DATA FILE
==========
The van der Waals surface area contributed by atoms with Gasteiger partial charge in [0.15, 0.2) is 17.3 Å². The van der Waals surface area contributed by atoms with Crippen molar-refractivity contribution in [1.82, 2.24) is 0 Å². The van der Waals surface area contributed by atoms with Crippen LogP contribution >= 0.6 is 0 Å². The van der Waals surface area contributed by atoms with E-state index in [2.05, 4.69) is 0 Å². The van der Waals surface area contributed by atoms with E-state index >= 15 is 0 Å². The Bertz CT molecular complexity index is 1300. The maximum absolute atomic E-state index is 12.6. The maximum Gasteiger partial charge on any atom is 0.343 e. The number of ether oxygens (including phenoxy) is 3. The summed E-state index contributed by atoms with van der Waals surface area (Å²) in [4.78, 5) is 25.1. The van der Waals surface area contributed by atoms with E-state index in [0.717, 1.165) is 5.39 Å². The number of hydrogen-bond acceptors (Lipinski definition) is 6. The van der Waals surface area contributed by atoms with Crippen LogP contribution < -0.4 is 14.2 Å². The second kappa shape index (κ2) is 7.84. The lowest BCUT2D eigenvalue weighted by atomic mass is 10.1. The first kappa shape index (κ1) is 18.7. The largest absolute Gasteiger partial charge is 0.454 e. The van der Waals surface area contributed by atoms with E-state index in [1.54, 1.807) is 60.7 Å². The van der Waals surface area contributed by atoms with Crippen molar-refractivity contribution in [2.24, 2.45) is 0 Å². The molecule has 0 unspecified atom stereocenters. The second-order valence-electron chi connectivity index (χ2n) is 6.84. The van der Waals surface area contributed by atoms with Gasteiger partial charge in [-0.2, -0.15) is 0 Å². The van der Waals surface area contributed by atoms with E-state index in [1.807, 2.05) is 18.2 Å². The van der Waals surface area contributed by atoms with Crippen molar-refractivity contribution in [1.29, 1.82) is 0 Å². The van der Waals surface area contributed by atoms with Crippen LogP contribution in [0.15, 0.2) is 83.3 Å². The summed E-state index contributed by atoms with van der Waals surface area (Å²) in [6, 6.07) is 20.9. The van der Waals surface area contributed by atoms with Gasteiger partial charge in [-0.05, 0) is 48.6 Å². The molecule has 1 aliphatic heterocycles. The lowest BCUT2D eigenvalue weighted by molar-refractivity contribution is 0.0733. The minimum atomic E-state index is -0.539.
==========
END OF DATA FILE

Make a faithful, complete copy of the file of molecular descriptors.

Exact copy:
The van der Waals surface area contributed by atoms with Gasteiger partial charge in [0.15, 0.2) is 17.3 Å². The van der Waals surface area contributed by atoms with Crippen molar-refractivity contribution in [1.82, 2.24) is 0 Å². The van der Waals surface area contributed by atoms with Crippen LogP contribution >= 0.6 is 0 Å². The van der Waals surface area contributed by atoms with E-state index in [2.05, 4.69) is 0 Å². The van der Waals surface area contributed by atoms with E-state index >= 15 is 0 Å². The Bertz CT molecular complexity index is 1300. The maximum absolute atomic E-state index is 12.6. The maximum Gasteiger partial charge on any atom is 0.343 e. The number of ether oxygens (including phenoxy) is 3. The summed E-state index contributed by atoms with van der Waals surface area (Å²) in [4.78, 5) is 25.1. The van der Waals surface area contributed by atoms with E-state index in [0.717, 1.165) is 5.39 Å². The number of hydrogen-bond acceptors (Lipinski definition) is 6. The van der Waals surface area contributed by atoms with Crippen LogP contribution < -0.4 is 14.2 Å². The second kappa shape index (κ2) is 7.84. The lowest BCUT2D eigenvalue weighted by atomic mass is 10.1. The first kappa shape index (κ1) is 18.7. The largest absolute Gasteiger partial charge is 0.454 e. The van der Waals surface area contributed by atoms with E-state index in [1.54, 1.807) is 60.7 Å². The van der Waals surface area contributed by atoms with Crippen molar-refractivity contribution in [2.24, 2.45) is 0 Å². The molecule has 0 unspecified atom stereocenters. The second-order valence-electron chi connectivity index (χ2n) is 6.84. The van der Waals surface area contributed by atoms with Gasteiger partial charge in [-0.2, -0.15) is 0 Å². The van der Waals surface area contributed by atoms with E-state index in [1.807, 2.05) is 18.2 Å². The van der Waals surface area contributed by atoms with Crippen molar-refractivity contribution in [1.29, 1.82) is 0 Å². The van der Waals surface area contributed by atoms with Crippen LogP contribution in [0.15, 0.2) is 83.3 Å². The summed E-state index contributed by atoms with van der Waals surface area (Å²) in [6, 6.07) is 20.9. The van der Waals surface area contributed by atoms with Gasteiger partial charge in [-0.05, 0) is 48.6 Å². The molecule has 1 aliphatic heterocycles. The lowest BCUT2D eigenvalue weighted by molar-refractivity contribution is 0.0733. The minimum atomic E-state index is -0.539.